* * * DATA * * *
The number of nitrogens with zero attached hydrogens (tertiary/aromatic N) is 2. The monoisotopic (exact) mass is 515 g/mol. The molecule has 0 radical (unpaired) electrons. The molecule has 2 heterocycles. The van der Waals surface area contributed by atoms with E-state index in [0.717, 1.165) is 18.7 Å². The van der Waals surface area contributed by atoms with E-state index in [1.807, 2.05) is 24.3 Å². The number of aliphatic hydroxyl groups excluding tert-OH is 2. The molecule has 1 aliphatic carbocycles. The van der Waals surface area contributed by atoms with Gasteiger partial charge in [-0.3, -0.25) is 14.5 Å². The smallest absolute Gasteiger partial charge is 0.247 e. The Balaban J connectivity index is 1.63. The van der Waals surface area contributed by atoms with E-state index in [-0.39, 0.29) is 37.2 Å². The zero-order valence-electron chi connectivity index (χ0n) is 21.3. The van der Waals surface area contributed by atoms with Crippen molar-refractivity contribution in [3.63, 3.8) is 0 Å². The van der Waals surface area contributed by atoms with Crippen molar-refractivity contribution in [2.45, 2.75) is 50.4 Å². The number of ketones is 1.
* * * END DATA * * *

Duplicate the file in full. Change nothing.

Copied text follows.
The number of nitrogens with zero attached hydrogens (tertiary/aromatic N) is 2. The monoisotopic (exact) mass is 515 g/mol. The molecule has 0 radical (unpaired) electrons. The molecule has 2 heterocycles. The van der Waals surface area contributed by atoms with E-state index in [0.717, 1.165) is 18.7 Å². The van der Waals surface area contributed by atoms with E-state index in [1.807, 2.05) is 24.3 Å². The number of aliphatic hydroxyl groups excluding tert-OH is 2. The molecule has 1 aliphatic carbocycles. The van der Waals surface area contributed by atoms with Gasteiger partial charge in [-0.3, -0.25) is 14.5 Å². The smallest absolute Gasteiger partial charge is 0.247 e. The Balaban J connectivity index is 1.63. The van der Waals surface area contributed by atoms with E-state index in [-0.39, 0.29) is 37.2 Å². The zero-order valence-electron chi connectivity index (χ0n) is 21.3. The van der Waals surface area contributed by atoms with Crippen molar-refractivity contribution in [3.63, 3.8) is 0 Å². The van der Waals surface area contributed by atoms with Crippen molar-refractivity contribution in [2.45, 2.75) is 50.4 Å². The number of ketones is 1.